As an African-American, I miss the TV shows of the 80’s and 90’s (also the 70’s, but I only watched those in rerun). The Cosby Show, Fresh Prince, Hanging with Mr. Cooper, The Steve Harvey Show, Family Matters, The Waynes Brothers, Living Single, and Martin all lit up my TV screen. As a kid, I would come home from school and flip on Fox, the WB, ABC, or whichever station was playing my favorite characters and chill. My friends would come over, we would talk about TV at school . . . they were good times. Even if there still was a decent amount of segregation between predominately-White and predominately-Black TV(at this point there were few shows that represented any other person of Color), Black folks, and the Black family, were actually on TV.
Adult me does not watch a ton of television and when I watch TV, I am one who “binges” by watching episodes back to back or making enough space to watch an entire mini-series. Nevertheless, I pay attention to what network TV is putting on the air – especially when it comes to race. This fall ABC’s comedy line-up is trying to make some moves towards diversity, but its efforts leave me with some questions.
1 – Are the attempts to diversify TV “talking about race and ethnicity too much”?
What concerns me about this new line-up of explicitly racial television is that it is with with agenda to “talk about race.” I believe that we need to discuss the realities of racialization and my colleague Liz Lin wrote a great post about how Millennials should remember that race matters. Nevertheless, one of the things I tell students when they are writing personal narratives it to “show me” don’t “tell me.” When we write stories, we want to be brought into the action. The best writers and storytellers describe what is occurring and where the plot is going. When we discuss race and ethnicity, the best way is to “show” people the realities not just tell them about it.
The Cosby Show reframed the “Black family” for many people. Yes, these were upper-class Black folks, but they were Black folks. The Cosby Show integrated African-American culture and tradition in a way that was genuine and approachable to everyone. Non-Black people didn’t need to enroll in a Historically Black College and/or University (HCBU) in droves after watching the Cosby show, but hearing the Huxtables talk about life a Hillman (a fictitious HBCU) during the Civil Rights movement, learning from Black intellectuals, and Denise attending an HBCU made a difference. The shows’ integration of HBCUs exposed many Americans to a different American reality and history. And the arts . . . well Mr. Cosby made sure to put in quality artist on the show (Lena Horne, Dizzy Gillespie, Tito Puente, Art Blakey, Stevie Wonder, B.B. King, Howard Sims – the Sandman . . . you get it), he picked African-American artists for the decorations and paintings in the house. Those parts of the African-American legacy were omnipresent.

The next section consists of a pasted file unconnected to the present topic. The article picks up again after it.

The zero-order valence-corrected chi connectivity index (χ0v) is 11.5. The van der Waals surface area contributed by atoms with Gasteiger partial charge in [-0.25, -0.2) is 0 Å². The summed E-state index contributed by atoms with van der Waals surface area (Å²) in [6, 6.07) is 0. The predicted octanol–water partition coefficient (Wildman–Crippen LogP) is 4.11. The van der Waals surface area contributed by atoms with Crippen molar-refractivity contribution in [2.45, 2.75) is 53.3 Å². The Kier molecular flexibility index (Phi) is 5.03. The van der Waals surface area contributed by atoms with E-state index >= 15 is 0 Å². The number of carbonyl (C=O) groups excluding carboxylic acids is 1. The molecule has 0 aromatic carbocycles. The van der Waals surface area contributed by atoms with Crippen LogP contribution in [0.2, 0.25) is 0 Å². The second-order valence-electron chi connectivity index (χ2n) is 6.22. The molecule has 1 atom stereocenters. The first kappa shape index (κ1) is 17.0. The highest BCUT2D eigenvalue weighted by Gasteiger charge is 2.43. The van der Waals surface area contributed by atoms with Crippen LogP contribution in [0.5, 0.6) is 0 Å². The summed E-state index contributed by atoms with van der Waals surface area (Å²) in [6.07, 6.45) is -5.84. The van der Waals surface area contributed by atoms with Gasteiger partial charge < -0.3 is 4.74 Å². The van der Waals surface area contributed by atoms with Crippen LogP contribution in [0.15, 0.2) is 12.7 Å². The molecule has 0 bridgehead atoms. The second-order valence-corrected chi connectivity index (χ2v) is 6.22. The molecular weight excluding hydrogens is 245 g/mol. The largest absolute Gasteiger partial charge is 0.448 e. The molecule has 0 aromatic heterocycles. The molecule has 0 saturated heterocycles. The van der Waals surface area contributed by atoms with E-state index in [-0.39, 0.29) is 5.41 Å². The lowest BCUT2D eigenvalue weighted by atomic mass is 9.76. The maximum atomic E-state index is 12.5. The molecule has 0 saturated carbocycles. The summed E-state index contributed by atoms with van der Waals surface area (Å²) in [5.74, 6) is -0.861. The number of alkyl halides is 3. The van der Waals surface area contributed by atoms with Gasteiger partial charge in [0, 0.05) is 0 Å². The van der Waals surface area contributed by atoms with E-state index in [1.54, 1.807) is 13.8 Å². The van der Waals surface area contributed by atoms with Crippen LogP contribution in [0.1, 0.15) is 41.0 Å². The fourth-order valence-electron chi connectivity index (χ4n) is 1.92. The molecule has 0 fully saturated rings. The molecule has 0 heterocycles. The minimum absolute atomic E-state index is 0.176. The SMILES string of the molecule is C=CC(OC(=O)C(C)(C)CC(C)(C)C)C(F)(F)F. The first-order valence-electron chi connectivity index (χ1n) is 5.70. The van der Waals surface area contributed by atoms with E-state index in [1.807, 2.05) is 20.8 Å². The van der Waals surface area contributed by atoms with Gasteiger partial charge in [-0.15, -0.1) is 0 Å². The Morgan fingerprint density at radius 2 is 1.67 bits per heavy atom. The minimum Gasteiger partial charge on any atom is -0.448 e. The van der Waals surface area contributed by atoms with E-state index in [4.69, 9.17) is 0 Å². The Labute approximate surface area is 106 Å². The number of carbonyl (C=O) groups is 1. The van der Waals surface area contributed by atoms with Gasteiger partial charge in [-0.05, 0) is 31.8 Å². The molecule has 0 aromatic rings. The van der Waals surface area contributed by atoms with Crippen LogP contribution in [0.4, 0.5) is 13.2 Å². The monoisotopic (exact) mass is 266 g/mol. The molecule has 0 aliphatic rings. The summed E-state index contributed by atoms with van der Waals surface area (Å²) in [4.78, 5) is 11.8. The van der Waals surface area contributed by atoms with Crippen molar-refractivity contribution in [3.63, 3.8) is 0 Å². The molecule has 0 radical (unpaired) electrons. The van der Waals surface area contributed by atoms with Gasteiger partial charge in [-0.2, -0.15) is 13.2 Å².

This same “normalization” of blackness(es) happened in Moesha, The Waynes Brothers, Family Matters, etc. None of these shows ignored the realities of race. They frequently discussed the experience of being Black in the U.S., but they did so in a way the highlighted their race & ethnicity without being captive to it. The Winslow’s were a Black (as adjective) family (as noun), but race and ethnicity described their family and narrative, it did not define it.
When I preview the show black-ish starring Anthony Anderson, it seems to be taking the “tell me” approach. Everything is so explicitly predicated on race (look at the title) that it feels stagnant. If people don’t really care to explicitly discuss race and ethnicity, I don’t know if they will watch past one exotic intrigue of the first episode. And for those – like me – to think about and talk about race and ethnicity more frequently the conversations seem pedestrian and tired. I worry that shoe will end-up perpetuating caricature even in its efforts to explore what is means to be Black. If black-ish (with a different title) was about a family life of a Black family, which would necessitate inserting its culture, I cannot help, but wonder if the conversations about race and ethnicity would be better and stretch people’s thinking and assumptions more effectively.